One chimpanzee may be smarter than the other, just like humans. But a lot of that intelligence depends on the genes that they inherit from their ancestors. A new study conducted by the Yerkes National Primate Center found that there is no effect of rearing history or gender on their cognitive skills. That is, a chimpanzee raised by a human caretaker may not necessarily be more intelligent than chimpanzees raised by their mothers.
Scientists tested the intelligence of 99 chimpanzees
Scientists have long debated the role of genetics in intelligence. Past studies have shown that genetics does play a crucial role in a human’s performance in IQ tests, though environmental factors also have some influence. However, researchers have paid little attention to the role of genes in animal intelligence. A team of researchers led by Professor William Hopkins tested the intelligence of 99 chimpanzees using 13 different cognitive tasks.
These 13 tasks measure cognitive performance in non-social as well as social contexts. It included tool use, spatial cognition, problem solving ability, social communication, among other skills. Scientists then analyzed the genetics of each of the 99 chimpanzee between age 9 to 54. They compared the animals’ ability to perform the tasks with their genetics. Scientists discovered that genes do play a role in cognitive abilities of a chimpanzee.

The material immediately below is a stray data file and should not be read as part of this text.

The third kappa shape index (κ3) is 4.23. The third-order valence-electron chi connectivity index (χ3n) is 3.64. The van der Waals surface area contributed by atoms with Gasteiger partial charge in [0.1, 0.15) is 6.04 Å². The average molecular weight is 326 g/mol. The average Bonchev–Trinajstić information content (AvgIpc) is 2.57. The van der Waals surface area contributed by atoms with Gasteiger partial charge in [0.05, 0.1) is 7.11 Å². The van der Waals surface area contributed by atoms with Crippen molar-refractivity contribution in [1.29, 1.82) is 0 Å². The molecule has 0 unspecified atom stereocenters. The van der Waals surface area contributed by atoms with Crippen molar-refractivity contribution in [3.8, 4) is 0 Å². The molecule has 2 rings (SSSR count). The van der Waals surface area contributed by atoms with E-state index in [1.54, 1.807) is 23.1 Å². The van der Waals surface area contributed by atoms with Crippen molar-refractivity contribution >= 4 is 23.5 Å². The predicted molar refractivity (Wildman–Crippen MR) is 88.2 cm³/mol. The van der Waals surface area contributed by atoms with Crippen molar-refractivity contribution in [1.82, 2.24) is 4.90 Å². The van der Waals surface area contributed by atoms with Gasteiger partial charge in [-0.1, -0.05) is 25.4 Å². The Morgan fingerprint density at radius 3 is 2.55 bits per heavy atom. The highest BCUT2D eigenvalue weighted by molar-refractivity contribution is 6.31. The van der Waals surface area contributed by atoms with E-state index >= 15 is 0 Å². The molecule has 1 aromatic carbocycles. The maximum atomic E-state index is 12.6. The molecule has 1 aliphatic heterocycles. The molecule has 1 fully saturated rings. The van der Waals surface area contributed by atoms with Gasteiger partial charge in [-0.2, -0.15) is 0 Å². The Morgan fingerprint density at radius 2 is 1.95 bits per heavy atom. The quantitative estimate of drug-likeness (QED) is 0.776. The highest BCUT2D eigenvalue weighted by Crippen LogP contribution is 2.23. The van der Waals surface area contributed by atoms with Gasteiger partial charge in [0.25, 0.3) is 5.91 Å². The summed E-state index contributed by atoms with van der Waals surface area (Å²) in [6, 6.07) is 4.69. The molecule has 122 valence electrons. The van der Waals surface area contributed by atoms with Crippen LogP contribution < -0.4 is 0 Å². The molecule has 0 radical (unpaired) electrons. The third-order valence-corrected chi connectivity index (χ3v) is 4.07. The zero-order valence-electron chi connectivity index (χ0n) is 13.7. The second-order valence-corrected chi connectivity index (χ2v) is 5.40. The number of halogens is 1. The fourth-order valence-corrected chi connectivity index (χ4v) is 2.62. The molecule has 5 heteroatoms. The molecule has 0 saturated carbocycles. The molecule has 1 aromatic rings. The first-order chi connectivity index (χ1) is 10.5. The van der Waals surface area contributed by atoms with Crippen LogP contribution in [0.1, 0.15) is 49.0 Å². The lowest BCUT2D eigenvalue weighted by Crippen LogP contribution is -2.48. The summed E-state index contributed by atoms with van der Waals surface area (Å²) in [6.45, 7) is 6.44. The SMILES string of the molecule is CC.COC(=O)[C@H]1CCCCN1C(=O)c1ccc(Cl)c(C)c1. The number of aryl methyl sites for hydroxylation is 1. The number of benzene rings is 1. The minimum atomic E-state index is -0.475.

Genes responsible for 50% of a chimpanzee’s intelligence
To be precise, about 50% of the variation in the chimps’ intelligence could be attributed to genes. Though genetics is not the only factor, it cannot be ignored. Andrew Lonie, a biologist at the University of Melbourne, said that the intelligence is absolutely inherited. Studies on chimpanzee intelligence could help researchers better understand the intelligence. That’s because the chimpanzees’ performance isn’t complicated by socio-cultural complexities or school systems.
This discovery indicates that differences in cognition would have taken place about 5 million years ago in the common ancestor of chimpanzees and humans. In the future, it could also help scientists identify the intelligence-related genes.